CMI Team member Emrgy has raised $18.4 million to scale up its technology for carbon-free hydropower, according to a story by the Associated Press.
Emily Morris, CEO and founder of Emrgy, said her inspiration for making electricity in places that some people might find unlikely was seeing water swiftly flowing through the vast network of U.S. irrigation infrastructure. The U.S. Bureau of Reclamation alone operates 1,600 miles of main canals.
In the same way that putting solar on rooftops avoids disturbing the land, making use of existing canals means the hydropower turbines don’t have to disturb the natural environment.
“Our infrastructure represents a new sector of renewable energy real estate,” Morris said in an interview.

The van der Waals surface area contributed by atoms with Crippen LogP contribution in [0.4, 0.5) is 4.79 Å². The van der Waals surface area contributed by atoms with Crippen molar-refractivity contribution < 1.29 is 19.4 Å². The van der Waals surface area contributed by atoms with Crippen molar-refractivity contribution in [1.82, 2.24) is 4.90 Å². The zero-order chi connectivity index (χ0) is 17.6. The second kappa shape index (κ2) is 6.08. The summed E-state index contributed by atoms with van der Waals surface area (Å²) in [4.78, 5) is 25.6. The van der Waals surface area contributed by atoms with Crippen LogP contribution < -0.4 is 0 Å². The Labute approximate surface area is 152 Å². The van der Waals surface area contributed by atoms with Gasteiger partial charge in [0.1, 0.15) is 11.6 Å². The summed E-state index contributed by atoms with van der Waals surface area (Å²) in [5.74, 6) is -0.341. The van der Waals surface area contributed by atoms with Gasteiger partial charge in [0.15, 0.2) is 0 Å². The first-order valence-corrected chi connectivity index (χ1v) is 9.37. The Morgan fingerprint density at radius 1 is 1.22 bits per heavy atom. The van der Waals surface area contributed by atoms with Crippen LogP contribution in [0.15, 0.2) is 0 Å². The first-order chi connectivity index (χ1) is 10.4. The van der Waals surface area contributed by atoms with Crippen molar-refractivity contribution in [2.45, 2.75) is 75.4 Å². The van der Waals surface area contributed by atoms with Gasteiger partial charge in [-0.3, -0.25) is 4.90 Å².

Irrigation canals in the U.S. are made of concrete or stone and transport water from main sources to fields. Emrgy units look something like a propeller with blades rotating parallel to the ground. Water in the canals turns them and then flows past; there is no dam. The spinning turbines do change how the water moves through the canals, slowing it, so Emrgy works closely with water operators.
See the full story: Mini hydro company raises $18M to generate power in canals